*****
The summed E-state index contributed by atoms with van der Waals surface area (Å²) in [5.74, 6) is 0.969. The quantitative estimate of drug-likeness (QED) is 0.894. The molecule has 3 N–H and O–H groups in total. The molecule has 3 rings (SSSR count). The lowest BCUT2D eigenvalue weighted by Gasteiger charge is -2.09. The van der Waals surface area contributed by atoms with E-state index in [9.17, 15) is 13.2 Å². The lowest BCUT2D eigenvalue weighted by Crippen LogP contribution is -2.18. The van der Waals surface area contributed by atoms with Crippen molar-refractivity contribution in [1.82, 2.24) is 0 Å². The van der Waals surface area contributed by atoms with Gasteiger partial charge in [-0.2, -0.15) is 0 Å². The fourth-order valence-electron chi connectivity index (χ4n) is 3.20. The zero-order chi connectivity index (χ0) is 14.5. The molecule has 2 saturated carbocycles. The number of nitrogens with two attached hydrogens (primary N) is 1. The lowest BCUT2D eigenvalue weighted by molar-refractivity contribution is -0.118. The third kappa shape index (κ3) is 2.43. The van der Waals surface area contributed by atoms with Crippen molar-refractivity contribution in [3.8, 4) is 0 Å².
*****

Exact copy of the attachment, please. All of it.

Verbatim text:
The summed E-state index contributed by atoms with van der Waals surface area (Å²) in [5.74, 6) is 0.969. The quantitative estimate of drug-likeness (QED) is 0.894. The molecule has 3 N–H and O–H groups in total. The molecule has 3 rings (SSSR count). The lowest BCUT2D eigenvalue weighted by Gasteiger charge is -2.09. The van der Waals surface area contributed by atoms with E-state index in [9.17, 15) is 13.2 Å². The lowest BCUT2D eigenvalue weighted by Crippen LogP contribution is -2.18. The van der Waals surface area contributed by atoms with Crippen molar-refractivity contribution in [1.82, 2.24) is 0 Å². The van der Waals surface area contributed by atoms with Gasteiger partial charge in [-0.2, -0.15) is 0 Å². The fourth-order valence-electron chi connectivity index (χ4n) is 3.20. The zero-order chi connectivity index (χ0) is 14.5. The molecule has 2 saturated carbocycles. The number of nitrogens with two attached hydrogens (primary N) is 1. The lowest BCUT2D eigenvalue weighted by molar-refractivity contribution is -0.118. The third kappa shape index (κ3) is 2.43. The van der Waals surface area contributed by atoms with Crippen molar-refractivity contribution in [3.8, 4) is 0 Å².